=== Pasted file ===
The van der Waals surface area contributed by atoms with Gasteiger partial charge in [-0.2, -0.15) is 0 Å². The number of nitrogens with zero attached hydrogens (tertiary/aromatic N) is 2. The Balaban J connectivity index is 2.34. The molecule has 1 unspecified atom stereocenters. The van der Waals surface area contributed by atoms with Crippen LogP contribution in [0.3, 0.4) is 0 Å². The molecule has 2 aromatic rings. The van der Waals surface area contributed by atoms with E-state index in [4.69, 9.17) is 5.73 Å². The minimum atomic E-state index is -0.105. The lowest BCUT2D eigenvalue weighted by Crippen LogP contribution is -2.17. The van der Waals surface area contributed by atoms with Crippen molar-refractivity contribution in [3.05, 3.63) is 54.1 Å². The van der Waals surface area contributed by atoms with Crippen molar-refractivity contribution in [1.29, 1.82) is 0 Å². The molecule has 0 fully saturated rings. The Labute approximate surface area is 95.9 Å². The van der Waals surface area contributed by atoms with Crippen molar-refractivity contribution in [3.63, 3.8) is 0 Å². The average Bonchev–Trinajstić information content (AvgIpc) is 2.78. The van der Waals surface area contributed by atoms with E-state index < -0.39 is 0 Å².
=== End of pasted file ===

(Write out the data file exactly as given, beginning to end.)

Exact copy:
The van der Waals surface area contributed by atoms with Gasteiger partial charge in [-0.2, -0.15) is 0 Å². The number of nitrogens with zero attached hydrogens (tertiary/aromatic N) is 2. The Balaban J connectivity index is 2.34. The molecule has 1 unspecified atom stereocenters. The van der Waals surface area contributed by atoms with Crippen LogP contribution in [0.3, 0.4) is 0 Å². The molecule has 2 aromatic rings. The van der Waals surface area contributed by atoms with E-state index in [4.69, 9.17) is 5.73 Å². The minimum atomic E-state index is -0.105. The lowest BCUT2D eigenvalue weighted by Crippen LogP contribution is -2.17. The van der Waals surface area contributed by atoms with Crippen molar-refractivity contribution in [3.05, 3.63) is 54.1 Å². The van der Waals surface area contributed by atoms with Crippen molar-refractivity contribution in [1.29, 1.82) is 0 Å². The molecule has 0 fully saturated rings. The Labute approximate surface area is 95.9 Å². The van der Waals surface area contributed by atoms with Crippen molar-refractivity contribution in [3.63, 3.8) is 0 Å². The average Bonchev–Trinajstić information content (AvgIpc) is 2.78. The van der Waals surface area contributed by atoms with E-state index < -0.39 is 0 Å².